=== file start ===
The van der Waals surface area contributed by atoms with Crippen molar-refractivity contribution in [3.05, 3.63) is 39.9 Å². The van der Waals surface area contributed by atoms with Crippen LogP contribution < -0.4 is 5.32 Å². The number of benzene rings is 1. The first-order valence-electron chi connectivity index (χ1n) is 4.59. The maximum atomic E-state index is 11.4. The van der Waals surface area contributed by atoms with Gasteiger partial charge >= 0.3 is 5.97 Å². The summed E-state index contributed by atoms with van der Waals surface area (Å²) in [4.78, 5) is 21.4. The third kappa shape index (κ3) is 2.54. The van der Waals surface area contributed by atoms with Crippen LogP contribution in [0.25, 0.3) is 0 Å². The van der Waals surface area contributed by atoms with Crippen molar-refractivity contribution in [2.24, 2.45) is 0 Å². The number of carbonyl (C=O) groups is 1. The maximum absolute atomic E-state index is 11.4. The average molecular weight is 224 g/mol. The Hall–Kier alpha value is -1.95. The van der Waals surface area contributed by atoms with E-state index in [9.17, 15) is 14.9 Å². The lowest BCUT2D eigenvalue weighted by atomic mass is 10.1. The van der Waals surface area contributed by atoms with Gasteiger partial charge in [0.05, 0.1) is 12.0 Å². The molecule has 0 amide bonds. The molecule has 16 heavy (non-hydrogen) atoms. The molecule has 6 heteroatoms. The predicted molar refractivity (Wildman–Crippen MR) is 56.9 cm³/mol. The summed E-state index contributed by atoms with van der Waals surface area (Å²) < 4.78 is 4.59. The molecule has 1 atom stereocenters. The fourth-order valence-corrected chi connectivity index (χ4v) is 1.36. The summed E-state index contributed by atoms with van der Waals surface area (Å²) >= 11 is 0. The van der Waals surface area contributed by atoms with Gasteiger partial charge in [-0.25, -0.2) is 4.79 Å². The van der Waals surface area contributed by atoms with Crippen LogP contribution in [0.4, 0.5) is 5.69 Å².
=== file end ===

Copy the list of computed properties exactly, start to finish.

The van der Waals surface area contributed by atoms with Crippen molar-refractivity contribution in [3.05, 3.63) is 39.9 Å². The van der Waals surface area contributed by atoms with Crippen LogP contribution < -0.4 is 5.32 Å². The number of benzene rings is 1. The first-order valence-electron chi connectivity index (χ1n) is 4.59. The maximum atomic E-state index is 11.4. The van der Waals surface area contributed by atoms with Gasteiger partial charge >= 0.3 is 5.97 Å². The summed E-state index contributed by atoms with van der Waals surface area (Å²) in [4.78, 5) is 21.4. The third kappa shape index (κ3) is 2.54. The van der Waals surface area contributed by atoms with Crippen LogP contribution in [0.25, 0.3) is 0 Å². The van der Waals surface area contributed by atoms with Crippen molar-refractivity contribution in [2.24, 2.45) is 0 Å². The number of carbonyl (C=O) groups is 1. The maximum absolute atomic E-state index is 11.4. The average molecular weight is 224 g/mol. The Hall–Kier alpha value is -1.95. The van der Waals surface area contributed by atoms with E-state index in [9.17, 15) is 14.9 Å². The lowest BCUT2D eigenvalue weighted by atomic mass is 10.1. The van der Waals surface area contributed by atoms with Gasteiger partial charge in [0.05, 0.1) is 12.0 Å². The molecule has 0 amide bonds. The molecule has 16 heavy (non-hydrogen) atoms. The molecule has 6 heteroatoms. The predicted molar refractivity (Wildman–Crippen MR) is 56.9 cm³/mol. The summed E-state index contributed by atoms with van der Waals surface area (Å²) < 4.78 is 4.59. The molecule has 1 atom stereocenters. The fourth-order valence-corrected chi connectivity index (χ4v) is 1.36. The summed E-state index contributed by atoms with van der Waals surface area (Å²) >= 11 is 0. The van der Waals surface area contributed by atoms with Gasteiger partial charge in [-0.25, -0.2) is 4.79 Å². The van der Waals surface area contributed by atoms with Crippen LogP contribution in [0.4, 0.5) is 5.69 Å².